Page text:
The first wildflowers of the spring are small, inconspicuously colored, and inclined to bashfulness. The wood anemone and starflower, two of my favorites, unfold their blossoms tentatively, as if testing the temper of the air. They hesitate in woody shadows, like young ballerinas waiting in the wings for some more-colorful prima donna to take the stage.
Later in the season we will have more conspicuous displays—fields of raw gold, purple marshes, towering spikes of crimson—but no wildflowers are more welcome or more beautiful than the unassuming pioneers of April and May.
The same might be said for the first wildflower guide, Mrs. William Starr Dana’s “How to Know the Wildflowers,” published almost a century ago by Charles Scribner’s Sons, and recently reissued in a handsome boxed edition by Houghton Mifflin. There are field guides that are more comprehensive, authoritative, and up-to-date, but none that captures the delicacy and charm of Mrs. Dana’s original. Naturalists who have not previously acquired “How to Know the Wildflowers” from a flea market stall or second-hand bookstore now have the opportunity to add this wonderful book to their library.
Let’s give the author her own name, Frances Theodora Smith. She was born in 1861 and brought up in New York City. Her love for wildflowers was acquired during summers spent with her grandmother in Newburgh, New York, not far from the home of the famous naturalist-writer John Burroughs.
While in her early 20s, Frances Smith married William Starr Dana, a naval officer much older than herself. The marriage was happy, but the husband soon died of influenza. Victorian convention dictated a long period of mourning, widow’s weeds, and retirement from society. As a distraction from grief and imposed social inactivity, Mrs. Dana took up again her old interest in natural history.
In those days the only source of information about wildflowers was technical works such as Gray’s “Manual of Botany.” Field guides for the casual observer simply did not exist. But the need was there, and Mrs. Dana found her inspiration in a magazine article by her old neighbor John Burroughs.
“Some of these days,” wrote Burroughs, “someone will give us a handbook of our flowers, by the aid of which we shall all be able to name those we gather on our walks without the trouble of analyzing them. In this book we shall have a list of all our flowers arranged according to color, as white flowers, blue flowers, yellow flowers, red flowers, etc., with the place of growth and the time of blooming.”
Mrs. Dana took up the task and created a handbook that has been a model for all that came after. Her friend Marion Satterlee supplied delicate pen and ink drawing to complement the text. The first printing sold out in five days, and the cloth-bound book stayed in print until the 1940s. With the new edition from Houghton Mifflin, the book will have been in print for a century, surely a record for a book of this sort.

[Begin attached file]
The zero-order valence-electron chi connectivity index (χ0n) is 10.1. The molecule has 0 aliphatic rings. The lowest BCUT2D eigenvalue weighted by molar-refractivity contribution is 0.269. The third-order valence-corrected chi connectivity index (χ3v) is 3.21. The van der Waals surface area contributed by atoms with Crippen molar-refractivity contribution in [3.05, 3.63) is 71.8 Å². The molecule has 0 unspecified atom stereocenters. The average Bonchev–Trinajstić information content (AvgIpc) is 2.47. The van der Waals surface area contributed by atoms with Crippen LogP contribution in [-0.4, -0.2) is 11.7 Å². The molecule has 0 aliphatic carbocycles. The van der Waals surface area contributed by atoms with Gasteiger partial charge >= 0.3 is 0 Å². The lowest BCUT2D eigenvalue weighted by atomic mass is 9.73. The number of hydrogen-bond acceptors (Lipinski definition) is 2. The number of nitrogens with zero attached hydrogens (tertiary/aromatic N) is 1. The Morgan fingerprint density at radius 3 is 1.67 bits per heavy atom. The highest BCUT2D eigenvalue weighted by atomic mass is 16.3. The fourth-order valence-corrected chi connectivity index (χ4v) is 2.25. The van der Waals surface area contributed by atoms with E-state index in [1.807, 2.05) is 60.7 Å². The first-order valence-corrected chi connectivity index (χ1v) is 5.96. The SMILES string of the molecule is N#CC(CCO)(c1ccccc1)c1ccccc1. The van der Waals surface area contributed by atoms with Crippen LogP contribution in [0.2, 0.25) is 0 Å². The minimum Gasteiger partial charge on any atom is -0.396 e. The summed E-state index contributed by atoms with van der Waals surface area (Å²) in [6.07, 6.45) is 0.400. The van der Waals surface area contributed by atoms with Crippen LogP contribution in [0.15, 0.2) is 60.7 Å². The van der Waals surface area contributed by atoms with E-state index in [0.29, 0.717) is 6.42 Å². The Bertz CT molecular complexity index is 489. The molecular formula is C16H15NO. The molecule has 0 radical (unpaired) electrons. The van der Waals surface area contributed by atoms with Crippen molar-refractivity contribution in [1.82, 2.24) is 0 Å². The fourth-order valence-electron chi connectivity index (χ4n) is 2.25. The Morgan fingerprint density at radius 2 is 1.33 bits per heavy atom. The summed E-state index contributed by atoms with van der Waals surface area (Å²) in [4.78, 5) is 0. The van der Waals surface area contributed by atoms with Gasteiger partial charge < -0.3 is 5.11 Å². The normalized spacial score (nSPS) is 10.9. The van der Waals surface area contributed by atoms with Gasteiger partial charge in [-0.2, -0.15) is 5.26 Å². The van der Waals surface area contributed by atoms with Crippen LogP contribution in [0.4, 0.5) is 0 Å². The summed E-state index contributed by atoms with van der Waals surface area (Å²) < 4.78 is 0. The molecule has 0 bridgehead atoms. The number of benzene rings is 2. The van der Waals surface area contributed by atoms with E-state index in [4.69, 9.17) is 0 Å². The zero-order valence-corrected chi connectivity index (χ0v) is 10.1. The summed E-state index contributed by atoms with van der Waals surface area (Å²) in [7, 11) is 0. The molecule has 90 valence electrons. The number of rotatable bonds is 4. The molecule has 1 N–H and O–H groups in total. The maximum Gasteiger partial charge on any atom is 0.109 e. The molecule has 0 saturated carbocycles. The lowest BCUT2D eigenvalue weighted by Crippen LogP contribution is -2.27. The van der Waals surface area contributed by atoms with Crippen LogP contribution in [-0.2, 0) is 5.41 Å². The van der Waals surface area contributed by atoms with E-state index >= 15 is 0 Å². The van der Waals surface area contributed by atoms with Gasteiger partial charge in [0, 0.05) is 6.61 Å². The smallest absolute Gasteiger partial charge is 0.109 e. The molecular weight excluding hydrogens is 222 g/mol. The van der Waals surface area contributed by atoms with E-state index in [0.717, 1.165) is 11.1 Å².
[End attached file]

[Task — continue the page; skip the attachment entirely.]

What gives the book its enduring charm are the brief essays describing each flower, written in the best tradition of Victorian natural history—warm, literate, anecdotal. Mrs. Dana frequently quotes Greek and Roman authors, Shakespeare, Wordsworth, and of course the New England poets and essayists—Longfellow, Whittier, Thoreau, and Emerson. To read her book is not only to learn the wildflowers; it is also a stroll down the primrose path of cultural history.
What of the wood anemone, that exquisite flower that even now graces the verges of our woods? The name means “wind-shaken,” we learn from Mrs. Dana. We are given a snip of William Cullen Bryant: “...within the woods, Whose young and half transparent leaves scarce cast A shade, gay circles of anemones Danced on their stalks.” Then a dollop of Whittier. And a bit of flower lore from ancient Greece that will change forever how we perceive the flower when we find it blooming in the sun-dappled shade: In Greek lore the flower sprang from tears shed by Venus over the body of slain Adonis.
Another April blossom, the marsh marigold, is introduced by Mrs. Dana with Shakespeare’s song to “winking Mary-buds” in Cymbeline, which we are assured is the same flower. The “gold” in marigold is easy enough to understand, but whence the “Mari”? Mrs. Dana leads us by the hand at least as far back in this flower’s etymological history as the 16th century without finding a definitive answer. “Marsh-gold” might be a more appropriate name, she decides.
But this handbook is not all just quaint Victorian charm. Mrs. Dana also tells us when to expect the flowers and where to find them. She tells us their Latin names and family, and describes in brief non-technical words the form of stem, leaves, and blossoms. Still, it is the personal, literary touch that makes “How to Know the Wild Flowers” worth owning a century after it was written.